Fecal samples (Ficus on the left and Cecropia on the right)

Identifying birds in the field and Piratic Flycatcher eating a fruit

Because habitat fragmentation and deforestation can affect the intensity and quality of biological interactions (seed dispersal) and in the special case of the Colombian Orinoquia where the processes of loss the forest cover are accelerated, it is of utmost importance carry out studies that lead to the knowledge of these interactions. The characterization of seed rain mediated by birds and generated by the different types of vegetation cover in fragmented landscapes, can provide tools and methodologies for natural restoration. Although long-term studies are needed to understand this interaction, this first step is important to understand how the natural behavior of frugivorous birds can help in the natural regeneration processes and how each one of them has its task.

Clump of trees (Nuclei of regeneration)

It is possible that in the future we can understand the work of certain families or species of frugivorous birds, through direct observations in the field I was able to conclude that there are possible assemblages of birds, families like Manakins occupy the edge of the forest: they can help expand the border of the forest depositing seeds at its limit ?, Tinamous, Curassows and others inhabit the interior of the forest: do they help to maintain the matrix inside the forest? And other families or species move a lot between stops, both outside and inside the forest, this includes: Chachalacas, Guans, Toucans, Jays, Tanagers: they are the ones that transport seeds to and from the forest and provide seeds in isolated places helping the gene flow and the generation of new forest regeneration nuclei? These are questions to be solved in later studies, this answers would help us understand this dynamic.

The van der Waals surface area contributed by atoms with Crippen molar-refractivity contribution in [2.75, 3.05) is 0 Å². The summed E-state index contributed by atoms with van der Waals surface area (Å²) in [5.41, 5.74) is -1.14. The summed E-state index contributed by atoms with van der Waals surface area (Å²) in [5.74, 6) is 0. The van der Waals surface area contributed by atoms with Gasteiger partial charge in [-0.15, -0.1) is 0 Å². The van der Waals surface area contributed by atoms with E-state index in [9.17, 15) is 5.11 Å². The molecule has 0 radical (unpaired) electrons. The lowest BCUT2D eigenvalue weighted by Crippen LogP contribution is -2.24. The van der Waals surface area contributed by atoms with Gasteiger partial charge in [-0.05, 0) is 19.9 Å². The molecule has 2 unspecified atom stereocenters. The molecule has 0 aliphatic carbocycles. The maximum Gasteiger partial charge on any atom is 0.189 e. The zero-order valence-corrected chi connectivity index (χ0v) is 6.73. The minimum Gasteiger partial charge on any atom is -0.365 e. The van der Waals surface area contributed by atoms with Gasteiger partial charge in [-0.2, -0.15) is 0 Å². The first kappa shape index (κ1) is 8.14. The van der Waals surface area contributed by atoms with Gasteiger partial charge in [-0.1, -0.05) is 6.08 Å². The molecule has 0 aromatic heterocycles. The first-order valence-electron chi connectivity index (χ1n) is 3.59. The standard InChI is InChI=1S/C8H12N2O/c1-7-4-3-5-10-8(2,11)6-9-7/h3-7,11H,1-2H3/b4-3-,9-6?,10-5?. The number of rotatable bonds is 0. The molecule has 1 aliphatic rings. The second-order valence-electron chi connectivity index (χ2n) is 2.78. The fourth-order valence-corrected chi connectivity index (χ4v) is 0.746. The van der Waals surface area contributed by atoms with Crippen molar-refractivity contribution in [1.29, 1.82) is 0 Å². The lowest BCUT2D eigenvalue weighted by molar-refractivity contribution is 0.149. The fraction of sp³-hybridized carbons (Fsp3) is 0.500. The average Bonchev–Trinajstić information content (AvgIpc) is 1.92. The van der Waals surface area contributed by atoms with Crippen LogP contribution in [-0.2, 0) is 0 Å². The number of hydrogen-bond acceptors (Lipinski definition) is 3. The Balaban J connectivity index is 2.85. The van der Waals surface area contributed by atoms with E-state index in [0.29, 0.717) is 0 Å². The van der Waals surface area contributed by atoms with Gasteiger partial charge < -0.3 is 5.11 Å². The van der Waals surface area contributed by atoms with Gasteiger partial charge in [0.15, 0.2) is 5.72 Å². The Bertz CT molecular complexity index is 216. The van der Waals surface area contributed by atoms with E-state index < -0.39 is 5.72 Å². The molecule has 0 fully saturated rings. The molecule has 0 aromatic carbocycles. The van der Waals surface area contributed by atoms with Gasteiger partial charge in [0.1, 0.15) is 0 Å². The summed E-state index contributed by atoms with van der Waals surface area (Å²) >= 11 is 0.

What is true is that the work of birds (and other dispersers) is essential in the maintenance, conservation and regeneration of forests.

Cecropia seeds and Speckled Chachalaca eating Cecropia fruits.

Alejandro Pinto in the Colombian Savanas.

Alejandro is a biologist from Universidad Nacional de Colombia. He has had experience with bird research since 2010 and has been a professional tour guide for 7 years. He is mainly focused on birding on the Andes, Bogota Savanna area and Colombian flatlands.  He was coordinator of GOUN group (Ornithology group of National University of Colombia) between 2011-2012, and leadership member in XXVI National Encounter of Ornithology in San Jose del Guaviare 2013 and Mocoa, Putumayo in 2017. National Coordinator of the International migratory bird day since 2014 to 2017. His field researches included topics like seed dispersal by birds and implication in natural restoration of habitats in llanos area of Colombia.

Alejandro is working with MANAKIN NATURE TOURS since 2015, is one of our main professional birding guides and some of the confidence persons of the company.